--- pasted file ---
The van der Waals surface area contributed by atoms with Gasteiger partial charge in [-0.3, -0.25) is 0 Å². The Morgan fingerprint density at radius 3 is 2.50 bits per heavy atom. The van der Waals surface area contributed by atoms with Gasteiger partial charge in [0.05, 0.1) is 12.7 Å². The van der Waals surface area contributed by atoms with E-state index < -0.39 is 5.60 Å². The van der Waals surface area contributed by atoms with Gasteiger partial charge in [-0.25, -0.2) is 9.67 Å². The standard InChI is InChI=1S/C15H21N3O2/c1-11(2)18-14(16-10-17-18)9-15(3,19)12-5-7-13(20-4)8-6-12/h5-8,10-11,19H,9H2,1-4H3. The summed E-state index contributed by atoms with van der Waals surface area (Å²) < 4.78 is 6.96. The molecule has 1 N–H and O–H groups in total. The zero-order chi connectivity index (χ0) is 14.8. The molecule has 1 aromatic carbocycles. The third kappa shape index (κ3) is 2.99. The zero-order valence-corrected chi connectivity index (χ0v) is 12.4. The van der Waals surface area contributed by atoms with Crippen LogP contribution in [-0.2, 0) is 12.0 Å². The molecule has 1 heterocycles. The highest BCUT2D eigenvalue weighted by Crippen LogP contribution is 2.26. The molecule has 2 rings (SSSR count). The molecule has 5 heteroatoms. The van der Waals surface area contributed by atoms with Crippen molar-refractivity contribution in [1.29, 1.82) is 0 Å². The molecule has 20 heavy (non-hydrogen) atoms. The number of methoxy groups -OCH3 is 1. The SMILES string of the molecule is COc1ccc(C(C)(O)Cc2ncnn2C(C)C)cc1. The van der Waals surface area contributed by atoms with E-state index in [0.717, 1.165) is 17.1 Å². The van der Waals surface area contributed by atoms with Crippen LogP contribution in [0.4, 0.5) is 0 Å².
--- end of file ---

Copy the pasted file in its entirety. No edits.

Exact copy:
The van der Waals surface area contributed by atoms with Gasteiger partial charge in [-0.3, -0.25) is 0 Å². The Morgan fingerprint density at radius 3 is 2.50 bits per heavy atom. The van der Waals surface area contributed by atoms with Gasteiger partial charge in [0.05, 0.1) is 12.7 Å². The van der Waals surface area contributed by atoms with E-state index < -0.39 is 5.60 Å². The van der Waals surface area contributed by atoms with Gasteiger partial charge in [-0.25, -0.2) is 9.67 Å². The standard InChI is InChI=1S/C15H21N3O2/c1-11(2)18-14(16-10-17-18)9-15(3,19)12-5-7-13(20-4)8-6-12/h5-8,10-11,19H,9H2,1-4H3. The summed E-state index contributed by atoms with van der Waals surface area (Å²) < 4.78 is 6.96. The molecule has 1 N–H and O–H groups in total. The zero-order chi connectivity index (χ0) is 14.8. The molecule has 1 aromatic carbocycles. The third kappa shape index (κ3) is 2.99. The zero-order valence-corrected chi connectivity index (χ0v) is 12.4. The van der Waals surface area contributed by atoms with Crippen LogP contribution in [-0.2, 0) is 12.0 Å². The molecule has 1 heterocycles. The highest BCUT2D eigenvalue weighted by Crippen LogP contribution is 2.26. The molecule has 2 rings (SSSR count). The molecule has 5 heteroatoms. The van der Waals surface area contributed by atoms with Crippen molar-refractivity contribution in [1.29, 1.82) is 0 Å². The molecule has 20 heavy (non-hydrogen) atoms. The number of methoxy groups -OCH3 is 1. The SMILES string of the molecule is COc1ccc(C(C)(O)Cc2ncnn2C(C)C)cc1. The van der Waals surface area contributed by atoms with E-state index in [0.717, 1.165) is 17.1 Å². The van der Waals surface area contributed by atoms with Crippen LogP contribution in [0.4, 0.5) is 0 Å².